Donald Trump ‘Did Nothing’ on Music Modernization Act, Key Attorney Behind Legislation Says, Despite His Claim That He Made Taylor Swift ‘So Much Money’ – Variety

By Jem Aswad
Executive Editor, Music
In an apparent attempt to undercut Taylor Swift’s potential influence on the presidential election later this year, former president Donald Trump issued a statement on his Truth Social platform Sunday claiming credit for the 2018 Music Modernization Act and stating, without evidence, that Swift would not endorse President Joe Biden’s re-election bid.
In the post, Trump claimed: “I signed and was responsible for the Music Modernization Act for Taylor Swift and all other Musical Artists. Joe Biden didn’t do anything for Taylor, and never will. There’s no way she could endorse Crooked Joe Biden, the worst and most corrupt President in the History of our Country, and be disloyal to the man who made her so much money. Besides that, I like her boyfriend, Travis, even though he may be a Liberal, and probably can’t stand me!”

A rep for Swift did not immediately respond to Variety‘s request for comment. However, Dina LaPolt, a key attorney behind the MMA, disputed Trump’s claims in a statement to Variety on Sunday.
“This [claim] is funny to me,” she wrote. “Trump did nothing on our legislation except sign it, and doesn’t even know what the Music Modernization Act does. Someone should ask him what the bill actually accomplished.”
While the full wording of the act, which was created to update the rights of songwriters and creators in the digital age, is available from the U.S. Copyright Office, a succinct summary can be found in a 2020 post on the Library of Congress website.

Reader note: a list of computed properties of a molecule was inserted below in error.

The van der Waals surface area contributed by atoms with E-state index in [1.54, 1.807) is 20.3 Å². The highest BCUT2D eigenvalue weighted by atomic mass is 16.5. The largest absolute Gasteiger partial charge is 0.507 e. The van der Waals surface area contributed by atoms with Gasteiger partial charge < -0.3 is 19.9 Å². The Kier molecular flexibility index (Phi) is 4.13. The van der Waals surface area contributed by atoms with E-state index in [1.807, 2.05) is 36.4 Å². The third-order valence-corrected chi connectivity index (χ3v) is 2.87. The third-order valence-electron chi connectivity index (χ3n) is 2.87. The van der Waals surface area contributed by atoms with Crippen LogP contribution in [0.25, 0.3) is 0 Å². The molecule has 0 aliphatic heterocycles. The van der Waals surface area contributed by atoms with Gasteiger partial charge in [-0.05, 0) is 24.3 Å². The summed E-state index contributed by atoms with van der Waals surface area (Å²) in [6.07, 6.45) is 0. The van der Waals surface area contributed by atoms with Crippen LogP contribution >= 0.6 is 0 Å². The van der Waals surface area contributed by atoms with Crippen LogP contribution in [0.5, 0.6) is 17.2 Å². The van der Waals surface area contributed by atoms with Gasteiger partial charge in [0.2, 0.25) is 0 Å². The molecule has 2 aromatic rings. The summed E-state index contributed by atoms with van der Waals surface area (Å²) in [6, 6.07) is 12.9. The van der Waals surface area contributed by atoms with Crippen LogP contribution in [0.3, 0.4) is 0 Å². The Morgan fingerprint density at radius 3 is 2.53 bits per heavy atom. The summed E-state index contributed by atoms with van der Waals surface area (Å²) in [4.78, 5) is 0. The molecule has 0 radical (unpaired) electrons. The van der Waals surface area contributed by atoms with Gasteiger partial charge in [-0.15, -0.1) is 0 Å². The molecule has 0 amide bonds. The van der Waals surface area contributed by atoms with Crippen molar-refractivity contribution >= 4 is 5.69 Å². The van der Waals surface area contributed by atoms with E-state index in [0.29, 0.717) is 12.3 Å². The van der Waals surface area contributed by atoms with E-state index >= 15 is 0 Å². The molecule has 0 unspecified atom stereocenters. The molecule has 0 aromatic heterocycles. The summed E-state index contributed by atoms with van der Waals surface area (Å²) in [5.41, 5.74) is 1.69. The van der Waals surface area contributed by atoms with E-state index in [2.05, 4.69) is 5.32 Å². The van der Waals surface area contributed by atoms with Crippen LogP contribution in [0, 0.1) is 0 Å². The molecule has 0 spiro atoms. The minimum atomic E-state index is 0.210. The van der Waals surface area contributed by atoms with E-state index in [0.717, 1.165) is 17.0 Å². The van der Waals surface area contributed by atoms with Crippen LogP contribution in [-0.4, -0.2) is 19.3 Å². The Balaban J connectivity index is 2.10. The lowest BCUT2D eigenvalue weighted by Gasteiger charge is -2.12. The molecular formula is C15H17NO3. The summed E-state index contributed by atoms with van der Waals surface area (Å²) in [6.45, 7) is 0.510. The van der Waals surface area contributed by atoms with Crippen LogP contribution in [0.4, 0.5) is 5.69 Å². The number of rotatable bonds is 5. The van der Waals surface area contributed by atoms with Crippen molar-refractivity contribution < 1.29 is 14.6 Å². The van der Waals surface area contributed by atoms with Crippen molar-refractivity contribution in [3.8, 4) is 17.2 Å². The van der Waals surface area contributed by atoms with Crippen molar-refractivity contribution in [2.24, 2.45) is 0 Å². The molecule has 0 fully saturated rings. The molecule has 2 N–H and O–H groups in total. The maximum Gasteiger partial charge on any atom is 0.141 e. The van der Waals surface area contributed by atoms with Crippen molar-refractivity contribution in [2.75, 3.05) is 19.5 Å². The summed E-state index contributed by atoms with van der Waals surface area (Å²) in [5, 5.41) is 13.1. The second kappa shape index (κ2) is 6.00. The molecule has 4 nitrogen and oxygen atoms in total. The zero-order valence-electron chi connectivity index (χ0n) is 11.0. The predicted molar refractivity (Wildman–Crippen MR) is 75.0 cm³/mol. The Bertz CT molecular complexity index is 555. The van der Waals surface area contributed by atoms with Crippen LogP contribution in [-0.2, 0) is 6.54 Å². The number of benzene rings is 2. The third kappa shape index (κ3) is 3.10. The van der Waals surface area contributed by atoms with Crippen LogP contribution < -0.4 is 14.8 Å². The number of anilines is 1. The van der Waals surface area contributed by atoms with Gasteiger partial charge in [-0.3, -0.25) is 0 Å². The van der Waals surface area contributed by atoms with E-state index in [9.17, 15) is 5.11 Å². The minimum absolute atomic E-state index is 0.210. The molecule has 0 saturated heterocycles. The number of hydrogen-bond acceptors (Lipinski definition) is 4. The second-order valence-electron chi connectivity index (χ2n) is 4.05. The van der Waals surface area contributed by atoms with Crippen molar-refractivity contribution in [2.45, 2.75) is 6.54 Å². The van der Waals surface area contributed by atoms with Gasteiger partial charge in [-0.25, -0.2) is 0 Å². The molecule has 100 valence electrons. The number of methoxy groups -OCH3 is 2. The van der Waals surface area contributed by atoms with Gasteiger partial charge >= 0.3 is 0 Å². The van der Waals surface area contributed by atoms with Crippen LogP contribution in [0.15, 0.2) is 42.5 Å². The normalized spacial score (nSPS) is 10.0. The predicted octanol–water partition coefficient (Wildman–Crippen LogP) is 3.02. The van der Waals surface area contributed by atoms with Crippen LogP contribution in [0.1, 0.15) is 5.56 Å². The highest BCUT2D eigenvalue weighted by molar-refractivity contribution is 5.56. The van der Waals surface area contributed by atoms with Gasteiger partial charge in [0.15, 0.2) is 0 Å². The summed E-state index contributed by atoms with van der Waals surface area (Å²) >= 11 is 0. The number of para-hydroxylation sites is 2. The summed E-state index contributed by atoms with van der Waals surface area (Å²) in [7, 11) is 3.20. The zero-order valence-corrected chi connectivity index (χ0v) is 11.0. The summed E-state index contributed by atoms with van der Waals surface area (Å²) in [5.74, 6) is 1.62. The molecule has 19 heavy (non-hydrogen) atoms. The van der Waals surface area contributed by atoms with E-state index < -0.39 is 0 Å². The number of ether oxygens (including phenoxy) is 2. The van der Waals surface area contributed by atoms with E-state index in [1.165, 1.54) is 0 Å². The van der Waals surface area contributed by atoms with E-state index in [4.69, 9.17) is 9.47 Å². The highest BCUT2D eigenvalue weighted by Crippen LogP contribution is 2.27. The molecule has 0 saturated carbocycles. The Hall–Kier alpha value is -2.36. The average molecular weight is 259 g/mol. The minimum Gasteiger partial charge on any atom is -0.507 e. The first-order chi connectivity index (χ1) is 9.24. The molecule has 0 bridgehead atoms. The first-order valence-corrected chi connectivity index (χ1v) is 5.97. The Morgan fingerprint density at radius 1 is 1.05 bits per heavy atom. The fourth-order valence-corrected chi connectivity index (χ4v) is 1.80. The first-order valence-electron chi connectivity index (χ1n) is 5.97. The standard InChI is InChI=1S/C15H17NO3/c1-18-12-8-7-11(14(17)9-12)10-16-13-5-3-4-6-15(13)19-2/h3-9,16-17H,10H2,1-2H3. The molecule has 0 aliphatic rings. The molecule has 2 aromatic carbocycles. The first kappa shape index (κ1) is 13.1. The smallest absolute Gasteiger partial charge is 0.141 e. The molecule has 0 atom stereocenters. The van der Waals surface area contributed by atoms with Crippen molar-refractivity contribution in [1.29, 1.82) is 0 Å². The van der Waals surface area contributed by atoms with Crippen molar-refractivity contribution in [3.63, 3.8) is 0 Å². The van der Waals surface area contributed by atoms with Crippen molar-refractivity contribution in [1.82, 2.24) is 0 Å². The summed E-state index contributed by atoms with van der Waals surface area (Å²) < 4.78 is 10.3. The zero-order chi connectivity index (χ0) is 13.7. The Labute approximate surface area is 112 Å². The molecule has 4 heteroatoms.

“Basically, the MMA changes the way songwriters and music publishers are paid statutory mechanical royalties [permission to reproduce and distribute recordings] when their work is streamed on interactive streaming services like Apple Music or Spotify, or sold on downloading services like Amazon Music,” the summary reads. “Beginning in 2021, a nonprofit entity designated by the Copyright Office, called the Mechanical Licensing Collective, or MLC, will collect and distribute these royalty payments to copyright owners of musical works matched to sound recordings in its database. And down the line, but no earlier than 2023, any unclaimed royalties can start being paid to copyright owners and songwriters of matched works according to each work’s market share. But to get paid, you will need to register your songs with the MLC.”
A bullet-point breakdown of the updates and improvements that the act instituted can be found here.
(In fact, the usually apolitical Swift has spoken out against Trump in the past, writing in Elle in 2019, “Invoking racism and provoking fear through thinly veiled messaging is not what I want from our leaders, and I realized that it actually is my responsibility to use my influence against that disgusting rhetoric.”)

Trump did indeed sign the act in 2018 — which had been passed unanimously by Congress after years of work by its proponents — politicizing the signing by doing so in a photo opportunity including such boosters as Kid Rock, the Beach Boys’ Mike Love, John Rich, the Doobie Brothers’ Jeff Baxter and others; Kanye West had been expected to attend but did not.
Regardless, the passage of the act was greeted with great enthusiasm by all corners of the music industry, as it updated a woefully obsolete copyright law that had been passed in 1998, long before the proliferation of streaming.
“The Music Modernization Act is now the law of the land, and thousands of songwriters and artists are better for it. The result is a music market better founded on fair competition and fair pay,” said Mitch Glazier, the president of the Recording Industry Association of America, among many other prominent commentators after the act was passed. “The enactment of this law demonstrates what music creators and digital services can do when we work together collaboratively to advance a mutually beneficial agenda. It’s a great day for music.”
Republican Congressman Darryl Issa, Chairman of the House Judiciary Subcommittee on Courts, Intellectual Property, and the Internet, wrote an op-ed for Variety in 2023 enthusiastically praising the act on its fifth anniversary, writing in part: “Congress achieved that rarest of things: A consensus solution that recognized the rights of musical artists and created a way they could be compensated fairly by publishers.”
A Variety and iHeartRadio Podcast
The Business of Entertainment

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